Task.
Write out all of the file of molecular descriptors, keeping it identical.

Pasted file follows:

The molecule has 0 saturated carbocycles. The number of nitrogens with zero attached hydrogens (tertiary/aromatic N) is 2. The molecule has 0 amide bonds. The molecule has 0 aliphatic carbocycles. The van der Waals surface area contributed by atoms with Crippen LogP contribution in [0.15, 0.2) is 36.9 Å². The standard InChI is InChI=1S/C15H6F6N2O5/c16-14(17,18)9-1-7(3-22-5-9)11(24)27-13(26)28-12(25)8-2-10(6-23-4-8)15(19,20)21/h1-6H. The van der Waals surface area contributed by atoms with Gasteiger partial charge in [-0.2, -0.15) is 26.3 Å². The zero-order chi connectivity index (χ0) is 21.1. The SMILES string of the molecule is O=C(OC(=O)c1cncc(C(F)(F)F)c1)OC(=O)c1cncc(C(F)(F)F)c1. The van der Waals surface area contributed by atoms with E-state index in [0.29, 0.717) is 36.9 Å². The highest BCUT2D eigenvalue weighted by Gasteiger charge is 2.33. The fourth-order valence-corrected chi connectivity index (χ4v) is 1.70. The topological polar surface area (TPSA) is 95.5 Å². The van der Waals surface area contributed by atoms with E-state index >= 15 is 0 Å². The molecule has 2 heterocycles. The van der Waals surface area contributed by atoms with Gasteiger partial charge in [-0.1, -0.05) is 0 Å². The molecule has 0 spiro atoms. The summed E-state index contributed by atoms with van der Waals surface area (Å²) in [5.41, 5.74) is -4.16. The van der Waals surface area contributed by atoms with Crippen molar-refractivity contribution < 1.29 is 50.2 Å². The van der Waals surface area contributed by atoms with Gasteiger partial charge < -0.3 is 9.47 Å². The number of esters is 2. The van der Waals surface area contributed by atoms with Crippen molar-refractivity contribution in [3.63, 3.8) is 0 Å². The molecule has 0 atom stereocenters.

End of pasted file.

The molecule has 0 saturated carbocycles. The number of nitrogens with zero attached hydrogens (tertiary/aromatic N) is 2. The molecule has 0 amide bonds. The molecule has 0 aliphatic carbocycles. The van der Waals surface area contributed by atoms with Crippen LogP contribution in [0.15, 0.2) is 36.9 Å². The standard InChI is InChI=1S/C15H6F6N2O5/c16-14(17,18)9-1-7(3-22-5-9)11(24)27-13(26)28-12(25)8-2-10(6-23-4-8)15(19,20)21/h1-6H. The van der Waals surface area contributed by atoms with Gasteiger partial charge in [-0.2, -0.15) is 26.3 Å². The zero-order chi connectivity index (χ0) is 21.1. The SMILES string of the molecule is O=C(OC(=O)c1cncc(C(F)(F)F)c1)OC(=O)c1cncc(C(F)(F)F)c1. The van der Waals surface area contributed by atoms with E-state index in [0.29, 0.717) is 36.9 Å². The highest BCUT2D eigenvalue weighted by Gasteiger charge is 2.33. The fourth-order valence-corrected chi connectivity index (χ4v) is 1.70. The topological polar surface area (TPSA) is 95.5 Å². The van der Waals surface area contributed by atoms with E-state index >= 15 is 0 Å². The molecule has 2 heterocycles. The van der Waals surface area contributed by atoms with Gasteiger partial charge in [-0.1, -0.05) is 0 Å². The molecule has 0 spiro atoms. The summed E-state index contributed by atoms with van der Waals surface area (Å²) in [5.41, 5.74) is -4.16. The van der Waals surface area contributed by atoms with Crippen molar-refractivity contribution < 1.29 is 50.2 Å². The van der Waals surface area contributed by atoms with Gasteiger partial charge < -0.3 is 9.47 Å². The number of esters is 2. The van der Waals surface area contributed by atoms with Crippen molar-refractivity contribution in [3.63, 3.8) is 0 Å². The molecule has 0 atom stereocenters.